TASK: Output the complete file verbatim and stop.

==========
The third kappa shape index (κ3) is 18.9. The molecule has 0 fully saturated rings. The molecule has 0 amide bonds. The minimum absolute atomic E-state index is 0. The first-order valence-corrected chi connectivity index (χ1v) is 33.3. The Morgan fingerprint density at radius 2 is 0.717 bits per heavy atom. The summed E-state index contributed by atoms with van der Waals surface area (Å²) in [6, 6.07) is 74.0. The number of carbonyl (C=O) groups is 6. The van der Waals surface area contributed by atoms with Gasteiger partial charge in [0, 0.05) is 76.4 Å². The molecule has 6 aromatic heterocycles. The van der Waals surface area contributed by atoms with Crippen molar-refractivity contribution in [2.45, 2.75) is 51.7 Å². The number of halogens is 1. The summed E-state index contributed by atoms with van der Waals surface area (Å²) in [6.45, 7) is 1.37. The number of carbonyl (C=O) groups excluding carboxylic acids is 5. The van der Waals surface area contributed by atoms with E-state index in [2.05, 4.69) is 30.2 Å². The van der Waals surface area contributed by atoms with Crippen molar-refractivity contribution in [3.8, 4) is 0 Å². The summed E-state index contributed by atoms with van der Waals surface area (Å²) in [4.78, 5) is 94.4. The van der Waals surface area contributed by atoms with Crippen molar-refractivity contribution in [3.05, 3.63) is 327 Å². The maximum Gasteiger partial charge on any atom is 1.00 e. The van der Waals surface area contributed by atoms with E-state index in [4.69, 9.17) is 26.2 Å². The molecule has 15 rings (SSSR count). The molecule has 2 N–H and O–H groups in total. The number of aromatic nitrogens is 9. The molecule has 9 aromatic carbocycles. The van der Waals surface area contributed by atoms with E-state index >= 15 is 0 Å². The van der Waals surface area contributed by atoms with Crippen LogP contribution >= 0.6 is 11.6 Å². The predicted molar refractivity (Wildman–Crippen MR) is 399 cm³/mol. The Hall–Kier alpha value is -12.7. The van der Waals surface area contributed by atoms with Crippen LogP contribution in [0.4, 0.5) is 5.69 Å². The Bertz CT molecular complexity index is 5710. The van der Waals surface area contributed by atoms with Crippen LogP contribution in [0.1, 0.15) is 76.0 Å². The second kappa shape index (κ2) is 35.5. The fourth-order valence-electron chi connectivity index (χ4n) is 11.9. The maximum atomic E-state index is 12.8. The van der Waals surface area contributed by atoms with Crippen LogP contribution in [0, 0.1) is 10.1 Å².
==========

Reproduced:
The third kappa shape index (κ3) is 18.9. The molecule has 0 fully saturated rings. The molecule has 0 amide bonds. The minimum absolute atomic E-state index is 0. The first-order valence-corrected chi connectivity index (χ1v) is 33.3. The Morgan fingerprint density at radius 2 is 0.717 bits per heavy atom. The summed E-state index contributed by atoms with van der Waals surface area (Å²) in [6, 6.07) is 74.0. The number of carbonyl (C=O) groups is 6. The van der Waals surface area contributed by atoms with Gasteiger partial charge in [0, 0.05) is 76.4 Å². The molecule has 6 aromatic heterocycles. The van der Waals surface area contributed by atoms with Crippen molar-refractivity contribution in [2.45, 2.75) is 51.7 Å². The number of halogens is 1. The summed E-state index contributed by atoms with van der Waals surface area (Å²) in [6.45, 7) is 1.37. The number of carbonyl (C=O) groups excluding carboxylic acids is 5. The van der Waals surface area contributed by atoms with E-state index in [2.05, 4.69) is 30.2 Å². The van der Waals surface area contributed by atoms with Crippen molar-refractivity contribution in [3.8, 4) is 0 Å². The summed E-state index contributed by atoms with van der Waals surface area (Å²) in [4.78, 5) is 94.4. The van der Waals surface area contributed by atoms with Crippen molar-refractivity contribution in [3.05, 3.63) is 327 Å². The maximum Gasteiger partial charge on any atom is 1.00 e. The van der Waals surface area contributed by atoms with E-state index in [4.69, 9.17) is 26.2 Å². The molecule has 15 rings (SSSR count). The molecule has 2 N–H and O–H groups in total. The number of aromatic nitrogens is 9. The molecule has 9 aromatic carbocycles. The van der Waals surface area contributed by atoms with E-state index >= 15 is 0 Å². The van der Waals surface area contributed by atoms with Crippen LogP contribution >= 0.6 is 11.6 Å². The predicted molar refractivity (Wildman–Crippen MR) is 399 cm³/mol. The Hall–Kier alpha value is -12.7. The van der Waals surface area contributed by atoms with Crippen LogP contribution in [0.4, 0.5) is 5.69 Å². The Bertz CT molecular complexity index is 5710. The van der Waals surface area contributed by atoms with Crippen LogP contribution in [0.1, 0.15) is 76.0 Å². The second kappa shape index (κ2) is 35.5. The fourth-order valence-electron chi connectivity index (χ4n) is 11.9. The maximum atomic E-state index is 12.8. The van der Waals surface area contributed by atoms with Crippen LogP contribution in [0, 0.1) is 10.1 Å².